Bolorsoft CEO and consultant discuss Unicode standard of Mongolian script – The UB Post
27 avr. 2018
(note : je reprends tout le texte ici car le format de Pressreader est très pénible, le UB Post n’a plus l’air d’être en ligne en version html et l’adresse ci-dessus n’a pas l’air très spécifique)
Mongol News sat down with Founder of Bolorsoft Co. S.Badral and Consultant of Bolorsoft T.Jamiyansuren to discuss the international standard for Mongolian script. Last week, they attended the Unicode technical commission meeting in San Jose, California, USA to improve the existing Mongolian script standard/phonetic model.
$The public has just recently become aware of the controversial situation concerning the improvement of international standard for Mongolian script, which is whether to encode with Mongolian phonetic model or with graphetic, like that used to encode Chinese characters. Since you have participated in these discussions, would you please give our readers information regarding this issue?
*S.Badral: Unicode is a company of international character encoding standards. It’s an integrated consortium of corporations which develop the encoding standards for all the scripts in the world. In other words, it produces one comprehensive standard which identifies the computer codes for Latin “a”, Cyrillic “a”, Mongolian “a”, and Chinese characters. If the script in question is not encoded by Unicode standards, all the global players, such as Facebook, Google, Adobe, Apple, Microsoft, and IBM, would not support it. That means the script will not be supported on any operating system, computer, or phone. Although Mongolian script was first encoded based on a phonetic model in 2000, small unsolved issues have caused it to drag out without a solution for 17 to 18 years.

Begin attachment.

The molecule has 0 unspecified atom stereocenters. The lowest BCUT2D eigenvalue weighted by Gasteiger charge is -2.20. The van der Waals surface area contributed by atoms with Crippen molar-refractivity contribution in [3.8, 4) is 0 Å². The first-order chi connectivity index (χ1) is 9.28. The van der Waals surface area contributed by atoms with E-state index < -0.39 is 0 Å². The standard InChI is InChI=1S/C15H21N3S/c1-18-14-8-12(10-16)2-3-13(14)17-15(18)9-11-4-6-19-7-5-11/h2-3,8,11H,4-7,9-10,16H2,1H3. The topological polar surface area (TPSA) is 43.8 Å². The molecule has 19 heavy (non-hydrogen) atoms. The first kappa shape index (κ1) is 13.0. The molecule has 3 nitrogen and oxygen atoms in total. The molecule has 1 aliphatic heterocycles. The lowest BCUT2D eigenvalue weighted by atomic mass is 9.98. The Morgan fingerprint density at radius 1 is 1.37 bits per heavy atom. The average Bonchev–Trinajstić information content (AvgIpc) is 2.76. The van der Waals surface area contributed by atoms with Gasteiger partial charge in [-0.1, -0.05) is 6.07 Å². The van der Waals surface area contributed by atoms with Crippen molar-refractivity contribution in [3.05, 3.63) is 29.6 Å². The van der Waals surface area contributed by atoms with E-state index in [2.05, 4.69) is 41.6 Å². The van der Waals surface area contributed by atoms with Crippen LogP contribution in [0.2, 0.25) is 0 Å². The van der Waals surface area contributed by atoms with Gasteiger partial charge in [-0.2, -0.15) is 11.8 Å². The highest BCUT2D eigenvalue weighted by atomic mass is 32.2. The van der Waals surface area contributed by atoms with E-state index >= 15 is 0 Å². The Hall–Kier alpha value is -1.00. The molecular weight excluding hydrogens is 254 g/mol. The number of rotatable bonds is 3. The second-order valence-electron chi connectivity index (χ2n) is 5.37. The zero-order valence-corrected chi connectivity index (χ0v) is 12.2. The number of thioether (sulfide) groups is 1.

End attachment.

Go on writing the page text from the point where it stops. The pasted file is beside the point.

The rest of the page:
So, during the Unicode technical commission meeting in Hohhot last September, it was almost decided that the current model is completely wrong and a graphetic model developed by Chinese experts Liang Hai and Shen Yilei was nearly adopted. At that time, we flatly opposed, saying, “Mongolian script has letters, and it’s written by its phonetically.
...In this last meeting, we have achieved our objective for the past few years and defended our heritage...
Therefore, we need to improve the existing phonetic model instead of adopting graphetic encoding”. With support from the Inner Mongolian party, the graphetic model was not approved. In this meeting too. Our discussion revolved around abandoning the phonetic model and changing to the graphetic model.